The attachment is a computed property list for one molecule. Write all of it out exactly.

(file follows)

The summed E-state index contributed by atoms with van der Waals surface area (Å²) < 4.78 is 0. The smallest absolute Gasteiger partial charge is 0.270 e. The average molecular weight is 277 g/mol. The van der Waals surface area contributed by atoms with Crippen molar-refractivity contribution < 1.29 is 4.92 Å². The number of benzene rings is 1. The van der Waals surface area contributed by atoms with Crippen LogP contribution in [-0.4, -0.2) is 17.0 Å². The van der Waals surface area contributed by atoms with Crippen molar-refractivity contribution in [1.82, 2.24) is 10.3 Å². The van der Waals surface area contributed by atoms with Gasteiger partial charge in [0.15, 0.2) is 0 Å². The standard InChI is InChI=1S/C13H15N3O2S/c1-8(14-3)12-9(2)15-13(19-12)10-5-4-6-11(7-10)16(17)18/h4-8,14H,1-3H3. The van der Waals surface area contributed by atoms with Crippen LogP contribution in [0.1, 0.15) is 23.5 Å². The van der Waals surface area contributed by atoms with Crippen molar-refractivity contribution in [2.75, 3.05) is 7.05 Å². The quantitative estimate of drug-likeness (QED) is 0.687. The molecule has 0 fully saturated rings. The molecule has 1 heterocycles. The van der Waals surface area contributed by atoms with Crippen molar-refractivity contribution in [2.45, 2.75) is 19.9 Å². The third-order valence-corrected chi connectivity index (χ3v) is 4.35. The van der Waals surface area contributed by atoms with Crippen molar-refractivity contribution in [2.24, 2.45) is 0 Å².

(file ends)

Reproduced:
The summed E-state index contributed by atoms with van der Waals surface area (Å²) < 4.78 is 0. The smallest absolute Gasteiger partial charge is 0.270 e. The average molecular weight is 277 g/mol. The van der Waals surface area contributed by atoms with Crippen molar-refractivity contribution < 1.29 is 4.92 Å². The number of benzene rings is 1. The van der Waals surface area contributed by atoms with Crippen LogP contribution in [-0.4, -0.2) is 17.0 Å². The van der Waals surface area contributed by atoms with Crippen molar-refractivity contribution in [1.82, 2.24) is 10.3 Å². The van der Waals surface area contributed by atoms with Gasteiger partial charge in [0.15, 0.2) is 0 Å². The standard InChI is InChI=1S/C13H15N3O2S/c1-8(14-3)12-9(2)15-13(19-12)10-5-4-6-11(7-10)16(17)18/h4-8,14H,1-3H3. The van der Waals surface area contributed by atoms with Crippen LogP contribution in [0.1, 0.15) is 23.5 Å². The van der Waals surface area contributed by atoms with Crippen molar-refractivity contribution in [2.75, 3.05) is 7.05 Å². The quantitative estimate of drug-likeness (QED) is 0.687. The molecule has 0 fully saturated rings. The molecule has 1 heterocycles. The van der Waals surface area contributed by atoms with Crippen molar-refractivity contribution in [2.45, 2.75) is 19.9 Å². The third-order valence-corrected chi connectivity index (χ3v) is 4.35. The van der Waals surface area contributed by atoms with Crippen molar-refractivity contribution in [2.24, 2.45) is 0 Å².